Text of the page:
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60 Second Fitness Fixes

Are you ready for water?
Are you ready for water?

Getting fit isn't just about spending hours in the gym, long runs or special diets. If you have 60 seconds to spare, here are some things you can do to live a healthier life.

Drink one tall glass of water before every meal, it may reduce your desire to eat. In a rather remarkable study done at Virginia Tech in 2010, subjects were instructed to drink a 16-ounce glass of water before every meal.

Throughout the three-month study, the water drinkers lost an average of 15.5 pounds compared with a loss of 11 pounds for the control group. After a year the water drinkers lost even more weight for a year-end total of 17 pounds weight loss. Meanwhile, the non-water drinkers gained weight and ended the year with an average of only 9 pounds weight loss.

Take a couple of deep breaths and make sure you're utilizing your entire lung capacity. When you breathe deep, you're taking in more energy-producing oxygen. Here's how to see if you're doing it right.

Look at your chest and abdomen while you're breathing. Now place one hand on the part that rises and falls the most during each breath. If your abdomen is moving more, you're doing fine. But, if your chest is doing most of the moving, you're not utilizing the lower part of your lungs. Breathe in through your nose and concentrate on filling your abdomen with air. Your abdomen should rise and your chest should move very little.

Stand up and do jumping jacks for 60 seconds. Now I'm the first to admit that a minute of cardio exercise isn't going to do a whole lot, but once you're on your feet, stay there for 15-30 minutes. Researchers found that people who sit for the majority of their day are 54% more likely to die of a heart attack. Doing jumping jacks gets you out of your chair and reminds you to spend more time standing.

See how many push-ups you can do in one minute. Jumping jacks help work the legs, push-ups target your upper body. They'll help you build strength to deal with everyday activities.

Check your pulse first thing in the morning. Ideally, your heart should be beating less than 75 times per minute. In a 20-year study on more than 4,000 Frenchmen, researchers learned that if you have a resting heart rate LESS than 75, you reduce the risk of an early death by 20 percent. However, if your heart rate is OVER 75, it increases the risk of an early death by an astonishing 50 percent.

The study showed that the higher resting heart rate was usually an indicator of other problems, such as atherosclerosis (hardening of the arteries) and restrictions in blood vessel diameter. When your heart is continually being forced to work harder (the higher rate), just like a machine it will wear out quicker.

Every morning you wake up with a resting heart rate above 75, schedule time to squeeze in 15 minutes of cardio exercise.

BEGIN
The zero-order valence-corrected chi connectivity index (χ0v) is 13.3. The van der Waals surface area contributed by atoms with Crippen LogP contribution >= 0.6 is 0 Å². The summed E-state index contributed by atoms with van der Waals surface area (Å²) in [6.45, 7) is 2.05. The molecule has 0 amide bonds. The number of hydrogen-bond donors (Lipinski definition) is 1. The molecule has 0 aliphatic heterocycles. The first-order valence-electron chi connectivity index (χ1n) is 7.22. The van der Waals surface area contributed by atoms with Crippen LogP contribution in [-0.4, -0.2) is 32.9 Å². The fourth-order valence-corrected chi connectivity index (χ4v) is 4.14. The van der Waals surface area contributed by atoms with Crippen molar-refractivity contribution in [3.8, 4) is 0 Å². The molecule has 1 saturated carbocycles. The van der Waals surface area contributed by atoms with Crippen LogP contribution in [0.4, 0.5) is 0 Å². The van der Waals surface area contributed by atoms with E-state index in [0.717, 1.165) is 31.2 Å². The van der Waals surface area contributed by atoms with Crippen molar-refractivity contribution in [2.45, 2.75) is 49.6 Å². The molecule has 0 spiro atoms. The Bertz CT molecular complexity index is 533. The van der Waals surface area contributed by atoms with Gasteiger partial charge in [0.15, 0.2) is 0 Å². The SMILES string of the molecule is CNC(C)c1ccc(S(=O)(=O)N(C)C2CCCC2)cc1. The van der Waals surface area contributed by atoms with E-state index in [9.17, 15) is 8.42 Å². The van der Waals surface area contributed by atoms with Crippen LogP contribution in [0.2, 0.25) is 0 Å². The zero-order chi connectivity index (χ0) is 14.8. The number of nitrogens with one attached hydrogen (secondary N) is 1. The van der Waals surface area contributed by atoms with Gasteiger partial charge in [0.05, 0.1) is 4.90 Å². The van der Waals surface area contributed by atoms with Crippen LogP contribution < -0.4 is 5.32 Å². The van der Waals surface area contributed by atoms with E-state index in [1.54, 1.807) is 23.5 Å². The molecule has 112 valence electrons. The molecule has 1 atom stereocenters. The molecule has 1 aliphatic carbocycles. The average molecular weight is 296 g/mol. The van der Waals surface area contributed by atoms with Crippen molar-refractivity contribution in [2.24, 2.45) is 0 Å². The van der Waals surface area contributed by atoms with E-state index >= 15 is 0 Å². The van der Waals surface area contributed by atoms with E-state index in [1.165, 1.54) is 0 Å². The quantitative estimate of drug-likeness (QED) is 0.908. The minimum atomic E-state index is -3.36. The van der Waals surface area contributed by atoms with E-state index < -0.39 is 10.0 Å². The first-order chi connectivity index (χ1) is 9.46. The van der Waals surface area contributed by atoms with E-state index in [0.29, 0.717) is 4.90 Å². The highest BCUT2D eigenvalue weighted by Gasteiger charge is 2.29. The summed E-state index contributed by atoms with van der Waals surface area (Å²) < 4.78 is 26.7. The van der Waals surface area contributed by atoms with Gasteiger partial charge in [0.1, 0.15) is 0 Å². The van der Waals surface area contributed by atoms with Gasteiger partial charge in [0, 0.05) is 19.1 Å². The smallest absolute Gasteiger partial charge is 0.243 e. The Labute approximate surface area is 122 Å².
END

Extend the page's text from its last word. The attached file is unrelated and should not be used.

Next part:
Turn on some music. Researchers discovered a psycho-biological effect that when people listen to music they become more relaxed, muscle tension is reduced and both blood flow and lactate clearance is higher. Music also provides a "distraction effect" that lowers the influence of stress caused by fatigue. In other words, when you're tired, music can help revive you. You just need to choose music that's upbeat enough to get you excited.

The key is making sure the tempo of the music matches the heart rate you want to achieve. If you're doing something that requires more energy and your target heart rate is 100 beats per minute, the tempo of your music should be 100 beats per minute. Studies indicate that the preferred tempi are one, one and a half, and two times as fast as heart rate. The tempo of music has a simple, harmonic relationship to heart rate, so keep it more upbeat and lively.

Take a minute to make sure you're sitting up straight. Slumping over in a chair can put stress on your lower back. Concentrate for a full minute on sitting up straight with your head high and your shoulders back.

Write out a schedule of what you plan to do every day. For many people, life happens. They simply react to whatever is thrown in front of them. The problem with that is you never make time for the really important things.

Take 60 seconds and use that schedule to plan when you're going to eat and when you're going to fit in a little exercise. By putting everything down on paper, you get a realistic look at what you need to accomplish and how you're going to fit healthy things in.

Bonus idea for our online readers!

Wash or sanitize your hands. Washing your hands will make you less likely to get sick and derail your fitness goals. A little tip: You should wash your hands for at least 20 seconds to kill the majority of germs. That's just long enough to sing the "Happy Birthday" song twice or two verses from "I Feel Pretty."

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CAUTION: Check with your doctor before
beginning any diet or exercise program.

Updated 2/22/2016